Diesel Service shows off its toys, exciting area middle and high schoolers
Hundreds of local students recently got a crash course on the latest in diesel service technology.
Portland Community College’s Diesel Service Technology Program is igniting interest with middle and high school students for careers in the truck service industry. At the program’s annual Diesel Day at the expansive Rock Creek Campus shop on May 3, local companies were on hand to demo and show off the newest, high-tech equipment and heavy-duty trucks. Reps also led informative career workshops for the estimated 475 students who attended.
“It’s a very special event,” said Russ Dunnington, who chairs the program. “Kids need to know it’s a viable field and that they can make a lot of money and have a great career. So, having industry representatives tell the students directly, rather than from their teachers, is important because they hear it from the horse’s mouth.”
Meanwhile, students were able to network with PCC Diesel Service students and industry representatives who attested to the importance of the college’s training program and the great jobs that await after graduation.
“We work very closely with industry,” Dunnington said. “They are always on campus meeting with our students and interviewing them. That relationship can’t be beat. Plus, there’s a million dollars worth of donated equipment parked in our shop. Industry wouldn’t have done that if they didn’t want our students.”
The careers available to students at PCC are numerous and varied. Dunnington said they can go into management, work as diesel, marine or auto technicians, or as techs in electric power generation, to name a few career options. Growth in the field of electric power generation speaks to the rising importance of data hubs by the likes of Amazon and other technology companies that have a huge thirst for backup power because they can’t risk being off line at any time.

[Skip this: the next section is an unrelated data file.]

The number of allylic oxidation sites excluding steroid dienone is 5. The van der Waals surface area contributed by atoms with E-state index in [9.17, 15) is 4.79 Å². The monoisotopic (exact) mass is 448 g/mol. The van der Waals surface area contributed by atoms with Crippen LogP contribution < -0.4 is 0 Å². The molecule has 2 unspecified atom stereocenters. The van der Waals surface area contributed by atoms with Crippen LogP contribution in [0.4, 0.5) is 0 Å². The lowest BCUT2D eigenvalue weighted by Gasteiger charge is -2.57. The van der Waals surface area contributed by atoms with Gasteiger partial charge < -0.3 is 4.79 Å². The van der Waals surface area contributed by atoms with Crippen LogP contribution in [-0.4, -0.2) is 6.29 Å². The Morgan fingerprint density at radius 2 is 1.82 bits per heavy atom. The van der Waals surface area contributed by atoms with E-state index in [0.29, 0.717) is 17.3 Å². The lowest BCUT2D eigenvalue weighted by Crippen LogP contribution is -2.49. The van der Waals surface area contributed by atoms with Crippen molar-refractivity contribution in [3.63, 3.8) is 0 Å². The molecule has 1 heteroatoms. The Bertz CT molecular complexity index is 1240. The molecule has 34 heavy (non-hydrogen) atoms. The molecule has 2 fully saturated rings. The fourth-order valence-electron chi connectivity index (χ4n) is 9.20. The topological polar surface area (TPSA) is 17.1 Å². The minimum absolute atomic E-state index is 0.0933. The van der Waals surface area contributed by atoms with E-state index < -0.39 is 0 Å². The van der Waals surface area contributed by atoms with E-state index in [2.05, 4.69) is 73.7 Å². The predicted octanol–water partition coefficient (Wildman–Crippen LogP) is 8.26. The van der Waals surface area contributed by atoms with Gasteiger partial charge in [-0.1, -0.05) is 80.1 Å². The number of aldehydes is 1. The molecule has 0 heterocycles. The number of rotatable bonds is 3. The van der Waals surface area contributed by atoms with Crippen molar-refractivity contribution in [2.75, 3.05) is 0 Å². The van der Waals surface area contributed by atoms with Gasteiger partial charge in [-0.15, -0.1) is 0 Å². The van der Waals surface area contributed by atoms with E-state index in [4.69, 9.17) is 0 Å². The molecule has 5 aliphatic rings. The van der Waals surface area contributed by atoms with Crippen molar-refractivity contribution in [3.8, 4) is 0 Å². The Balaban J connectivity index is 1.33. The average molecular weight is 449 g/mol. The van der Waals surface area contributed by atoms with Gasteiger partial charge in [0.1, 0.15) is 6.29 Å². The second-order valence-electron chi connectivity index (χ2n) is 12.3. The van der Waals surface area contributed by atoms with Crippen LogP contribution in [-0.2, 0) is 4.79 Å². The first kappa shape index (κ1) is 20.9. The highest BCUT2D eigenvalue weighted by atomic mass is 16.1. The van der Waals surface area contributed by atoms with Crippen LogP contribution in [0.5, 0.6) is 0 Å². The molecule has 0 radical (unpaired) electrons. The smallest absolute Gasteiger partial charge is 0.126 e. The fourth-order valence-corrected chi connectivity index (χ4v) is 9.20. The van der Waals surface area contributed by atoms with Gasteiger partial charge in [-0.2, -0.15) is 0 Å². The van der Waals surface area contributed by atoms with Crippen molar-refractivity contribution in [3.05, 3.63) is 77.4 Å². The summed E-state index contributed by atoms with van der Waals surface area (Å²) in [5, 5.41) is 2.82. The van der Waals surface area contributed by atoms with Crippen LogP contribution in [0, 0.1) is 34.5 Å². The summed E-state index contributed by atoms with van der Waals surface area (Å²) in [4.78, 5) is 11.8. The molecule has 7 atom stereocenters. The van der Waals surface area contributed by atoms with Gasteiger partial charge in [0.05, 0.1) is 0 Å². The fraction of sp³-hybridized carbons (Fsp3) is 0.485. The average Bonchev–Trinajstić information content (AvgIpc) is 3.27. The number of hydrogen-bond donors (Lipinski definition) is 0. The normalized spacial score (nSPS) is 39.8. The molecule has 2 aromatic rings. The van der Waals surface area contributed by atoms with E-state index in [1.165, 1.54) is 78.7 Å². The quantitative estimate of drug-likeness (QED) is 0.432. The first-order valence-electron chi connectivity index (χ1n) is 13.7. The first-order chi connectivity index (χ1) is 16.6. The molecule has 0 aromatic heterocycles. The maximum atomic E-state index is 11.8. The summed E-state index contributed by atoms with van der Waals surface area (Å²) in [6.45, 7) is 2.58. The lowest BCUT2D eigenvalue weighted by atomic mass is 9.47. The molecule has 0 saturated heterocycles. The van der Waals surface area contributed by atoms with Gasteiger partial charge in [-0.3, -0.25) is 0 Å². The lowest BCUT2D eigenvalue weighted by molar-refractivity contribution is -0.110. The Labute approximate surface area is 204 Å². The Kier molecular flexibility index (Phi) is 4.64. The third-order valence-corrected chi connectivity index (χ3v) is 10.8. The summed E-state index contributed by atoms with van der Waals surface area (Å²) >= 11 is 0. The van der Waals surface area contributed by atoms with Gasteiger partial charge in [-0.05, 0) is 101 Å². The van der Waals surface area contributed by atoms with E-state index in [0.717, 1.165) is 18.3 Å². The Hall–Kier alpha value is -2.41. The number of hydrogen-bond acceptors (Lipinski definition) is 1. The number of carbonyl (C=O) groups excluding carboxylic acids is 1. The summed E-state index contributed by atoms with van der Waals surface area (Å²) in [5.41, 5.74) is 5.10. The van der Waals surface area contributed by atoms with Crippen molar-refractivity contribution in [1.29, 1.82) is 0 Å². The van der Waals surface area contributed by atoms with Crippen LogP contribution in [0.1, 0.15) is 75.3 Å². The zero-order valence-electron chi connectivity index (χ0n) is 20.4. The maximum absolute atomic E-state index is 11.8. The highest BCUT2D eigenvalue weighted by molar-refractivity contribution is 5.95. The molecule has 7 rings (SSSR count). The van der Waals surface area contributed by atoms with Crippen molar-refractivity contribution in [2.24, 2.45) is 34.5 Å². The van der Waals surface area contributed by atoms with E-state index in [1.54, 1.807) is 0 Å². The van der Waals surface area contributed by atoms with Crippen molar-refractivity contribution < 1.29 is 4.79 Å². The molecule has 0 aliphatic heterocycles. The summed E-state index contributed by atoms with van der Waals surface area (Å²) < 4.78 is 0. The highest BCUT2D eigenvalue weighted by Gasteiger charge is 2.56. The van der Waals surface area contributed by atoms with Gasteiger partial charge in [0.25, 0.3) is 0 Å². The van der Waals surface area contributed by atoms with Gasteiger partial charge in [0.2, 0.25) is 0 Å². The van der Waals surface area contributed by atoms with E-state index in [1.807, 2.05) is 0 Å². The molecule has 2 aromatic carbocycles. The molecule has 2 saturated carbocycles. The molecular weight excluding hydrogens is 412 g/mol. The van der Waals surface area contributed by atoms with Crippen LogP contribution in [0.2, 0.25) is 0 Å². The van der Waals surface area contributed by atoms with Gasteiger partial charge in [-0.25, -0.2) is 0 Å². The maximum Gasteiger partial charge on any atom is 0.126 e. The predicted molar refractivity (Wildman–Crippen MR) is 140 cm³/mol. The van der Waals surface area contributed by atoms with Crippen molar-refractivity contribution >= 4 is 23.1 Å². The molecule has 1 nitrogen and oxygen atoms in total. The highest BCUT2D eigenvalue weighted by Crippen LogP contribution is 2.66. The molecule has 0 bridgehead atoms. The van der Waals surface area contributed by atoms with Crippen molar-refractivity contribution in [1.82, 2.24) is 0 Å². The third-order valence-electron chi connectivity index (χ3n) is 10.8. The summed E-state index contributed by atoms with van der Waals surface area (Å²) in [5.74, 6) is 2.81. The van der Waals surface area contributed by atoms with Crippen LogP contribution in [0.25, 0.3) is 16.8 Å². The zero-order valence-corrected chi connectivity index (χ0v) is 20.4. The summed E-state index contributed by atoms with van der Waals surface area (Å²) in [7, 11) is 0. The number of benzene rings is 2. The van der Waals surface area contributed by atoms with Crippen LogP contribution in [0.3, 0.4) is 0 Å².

Forest Grove native Jason Blalock was one of the industry recruiters at Diesel Day, showing off his company’s high-tech trucks. Blalock works as a service manager for Peterson Trucks International, within its Idealease trucks division.
At Forest Grove High School, he worked after school in his family’s automotive repair and recycling business, catching the trucking bug. Blalock eventually graduated from PCC’s Diesel Service Technology Program in 2009.
He said finding young and skilled talent for his company is critical because of the lack of qualified technicians currently available. Companies are fighting each other to engage any prospective employee to hire or develop. This includes searching the local schools for students who have an interest in diesel service.
“Trucks are advancing so fast right now because so much technology goes into the on-highway and off-highway applications,” he said. “I tell people all the time it’s a lot like being an engineer, electrician and a chemist, all rolled up into one. There are so many chemical reactions going on with the exhaust stream management — it’s a lot more technical than people realize.”
If students are interested in diesel service, he tells them that PCC is the right fit for them. After high school, Blalock had looked at other automotive technology schools, before realizing PCC had what he needed.
“I knew I wanted to work with my hands and naturally migrated to the truck field,” Blalock recalled. “All through my childhood there are photos of me with a wrench in my hand, and I’m covered in grease. I never actually considered doing anything else.”